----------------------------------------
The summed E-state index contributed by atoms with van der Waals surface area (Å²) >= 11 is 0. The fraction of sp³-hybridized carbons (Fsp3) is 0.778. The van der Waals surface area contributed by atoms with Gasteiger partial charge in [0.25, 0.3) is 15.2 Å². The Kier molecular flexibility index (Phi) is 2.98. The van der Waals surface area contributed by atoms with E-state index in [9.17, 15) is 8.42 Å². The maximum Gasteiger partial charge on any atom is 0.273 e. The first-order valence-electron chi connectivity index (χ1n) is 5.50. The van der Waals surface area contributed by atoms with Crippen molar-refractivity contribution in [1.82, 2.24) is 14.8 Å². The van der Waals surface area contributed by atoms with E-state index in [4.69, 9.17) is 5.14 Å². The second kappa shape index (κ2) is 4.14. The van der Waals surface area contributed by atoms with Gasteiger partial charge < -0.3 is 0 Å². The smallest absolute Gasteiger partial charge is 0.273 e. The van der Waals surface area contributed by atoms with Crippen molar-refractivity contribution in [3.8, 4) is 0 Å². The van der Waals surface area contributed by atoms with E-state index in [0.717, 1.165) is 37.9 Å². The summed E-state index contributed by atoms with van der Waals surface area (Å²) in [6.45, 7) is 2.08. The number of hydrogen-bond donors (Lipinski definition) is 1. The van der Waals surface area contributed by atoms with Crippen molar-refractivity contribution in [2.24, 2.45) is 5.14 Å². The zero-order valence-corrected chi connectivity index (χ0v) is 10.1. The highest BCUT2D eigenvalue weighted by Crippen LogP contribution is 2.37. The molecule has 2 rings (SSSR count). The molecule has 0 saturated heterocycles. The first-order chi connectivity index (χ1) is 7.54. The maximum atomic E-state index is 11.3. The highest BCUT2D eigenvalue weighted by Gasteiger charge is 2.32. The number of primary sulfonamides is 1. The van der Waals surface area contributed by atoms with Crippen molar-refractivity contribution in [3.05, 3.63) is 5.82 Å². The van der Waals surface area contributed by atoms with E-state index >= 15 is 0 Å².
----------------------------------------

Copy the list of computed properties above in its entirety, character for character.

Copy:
The summed E-state index contributed by atoms with van der Waals surface area (Å²) >= 11 is 0. The fraction of sp³-hybridized carbons (Fsp3) is 0.778. The van der Waals surface area contributed by atoms with Gasteiger partial charge in [0.25, 0.3) is 15.2 Å². The Kier molecular flexibility index (Phi) is 2.98. The van der Waals surface area contributed by atoms with E-state index in [9.17, 15) is 8.42 Å². The maximum Gasteiger partial charge on any atom is 0.273 e. The first-order valence-electron chi connectivity index (χ1n) is 5.50. The van der Waals surface area contributed by atoms with Crippen molar-refractivity contribution in [1.82, 2.24) is 14.8 Å². The van der Waals surface area contributed by atoms with E-state index in [4.69, 9.17) is 5.14 Å². The second kappa shape index (κ2) is 4.14. The van der Waals surface area contributed by atoms with Gasteiger partial charge < -0.3 is 0 Å². The smallest absolute Gasteiger partial charge is 0.273 e. The van der Waals surface area contributed by atoms with Crippen molar-refractivity contribution in [3.8, 4) is 0 Å². The van der Waals surface area contributed by atoms with E-state index in [0.717, 1.165) is 37.9 Å². The summed E-state index contributed by atoms with van der Waals surface area (Å²) in [6.45, 7) is 2.08. The number of hydrogen-bond donors (Lipinski definition) is 1. The van der Waals surface area contributed by atoms with Crippen molar-refractivity contribution in [2.24, 2.45) is 5.14 Å². The zero-order valence-corrected chi connectivity index (χ0v) is 10.1. The highest BCUT2D eigenvalue weighted by Crippen LogP contribution is 2.37. The molecule has 2 rings (SSSR count). The molecule has 0 saturated heterocycles. The first-order chi connectivity index (χ1) is 7.54. The maximum atomic E-state index is 11.3. The highest BCUT2D eigenvalue weighted by Gasteiger charge is 2.32. The number of primary sulfonamides is 1. The van der Waals surface area contributed by atoms with Crippen molar-refractivity contribution in [3.05, 3.63) is 5.82 Å². The van der Waals surface area contributed by atoms with E-state index >= 15 is 0 Å².